Slime maybe behind some of the biggest tsunamis on record.
Yeah, that’s right. Not earthquakes, but slime. Although, actually, they sort of work the same way. Bear with me here.
Earlier this month, researchers published a report in the journal Geology showing how some of the most massive landslides on earth actually occur underwater. In some cases, these landslides can be 1,000 times more massive than, say, the landslide generated by something as massive above the sea surface like, oh, say, the eruption of Mt. St. Helens. Scientists have long wondered what caused these subsurface landslides, and now they think they know–a big layer of slime that the ocean floor slides around on.
The idea is that large hunks of the sea floor are actually resting on a layer of ooze made up of the remains of diatoms–tiny oceanic algae. As the diatoms die off over thousands of years, their microscopic corpses form a silica-rich slime. Clays that make up the sea bed build up over many, many years right on top of the silica slime. Gradually the pressure bearing down on the slime increases, squeezing water from the slime into the clay, which destabilizes the clay. At a certain tipping point–bang, the clay collapses, the seafloor shifts, and giant landslides ensue.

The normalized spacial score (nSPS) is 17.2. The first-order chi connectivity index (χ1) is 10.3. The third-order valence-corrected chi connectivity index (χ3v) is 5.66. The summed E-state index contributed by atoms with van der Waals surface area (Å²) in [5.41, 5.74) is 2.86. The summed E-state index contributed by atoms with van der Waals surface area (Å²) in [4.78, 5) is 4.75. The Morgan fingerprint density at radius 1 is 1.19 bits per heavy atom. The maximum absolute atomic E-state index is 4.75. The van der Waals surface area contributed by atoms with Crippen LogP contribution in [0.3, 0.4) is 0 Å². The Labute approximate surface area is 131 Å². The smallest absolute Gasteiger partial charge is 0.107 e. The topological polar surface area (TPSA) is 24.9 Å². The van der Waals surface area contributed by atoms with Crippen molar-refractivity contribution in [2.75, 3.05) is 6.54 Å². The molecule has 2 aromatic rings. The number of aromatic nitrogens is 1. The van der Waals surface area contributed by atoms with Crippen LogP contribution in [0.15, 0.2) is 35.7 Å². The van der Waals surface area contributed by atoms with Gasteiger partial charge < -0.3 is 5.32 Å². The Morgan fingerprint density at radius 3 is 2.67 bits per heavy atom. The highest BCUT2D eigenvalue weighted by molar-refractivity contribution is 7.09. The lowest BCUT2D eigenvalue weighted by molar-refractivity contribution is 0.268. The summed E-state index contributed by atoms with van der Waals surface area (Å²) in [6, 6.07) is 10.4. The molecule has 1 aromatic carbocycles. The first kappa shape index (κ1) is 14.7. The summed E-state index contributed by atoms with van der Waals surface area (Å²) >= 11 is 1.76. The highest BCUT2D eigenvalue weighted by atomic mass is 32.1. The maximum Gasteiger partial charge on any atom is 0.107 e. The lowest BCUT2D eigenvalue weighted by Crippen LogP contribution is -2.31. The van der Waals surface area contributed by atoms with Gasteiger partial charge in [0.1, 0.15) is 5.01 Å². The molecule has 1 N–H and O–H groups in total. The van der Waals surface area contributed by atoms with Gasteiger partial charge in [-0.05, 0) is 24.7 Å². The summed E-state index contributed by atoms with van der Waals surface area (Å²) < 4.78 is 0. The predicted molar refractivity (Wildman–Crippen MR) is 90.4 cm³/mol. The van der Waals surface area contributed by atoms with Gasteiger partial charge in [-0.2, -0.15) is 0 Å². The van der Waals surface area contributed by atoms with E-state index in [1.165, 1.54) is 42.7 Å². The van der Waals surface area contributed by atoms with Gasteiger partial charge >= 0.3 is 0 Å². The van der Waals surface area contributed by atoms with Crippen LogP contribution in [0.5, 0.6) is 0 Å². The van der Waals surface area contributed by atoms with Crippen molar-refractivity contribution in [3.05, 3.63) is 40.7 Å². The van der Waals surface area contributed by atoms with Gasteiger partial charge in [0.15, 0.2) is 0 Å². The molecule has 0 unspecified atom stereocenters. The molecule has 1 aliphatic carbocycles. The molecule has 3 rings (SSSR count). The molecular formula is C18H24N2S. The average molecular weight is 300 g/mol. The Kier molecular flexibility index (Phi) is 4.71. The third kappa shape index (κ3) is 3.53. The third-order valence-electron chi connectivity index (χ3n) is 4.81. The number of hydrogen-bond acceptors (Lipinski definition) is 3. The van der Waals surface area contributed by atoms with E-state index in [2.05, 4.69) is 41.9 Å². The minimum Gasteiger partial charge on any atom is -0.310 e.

When that happens, just like it can above the sea surface, the huge energy released during a landslide can trigger a tsunami, even if the landslide happens at the bottom of the ocean. Scientists think that one such underwater slide 8,500 years ago off the coast of Norway sent waves 65-feet tall slamming into nearby coastlines. The team that put the study together thinks as many as 20 percent of all tsunamis might be because of these underwater slime slides. Figuring out where all this sea floor ooze is deposited may help predict submarine landslides and tsunamis in the future.
Slime-causes tsunamis. The more you know.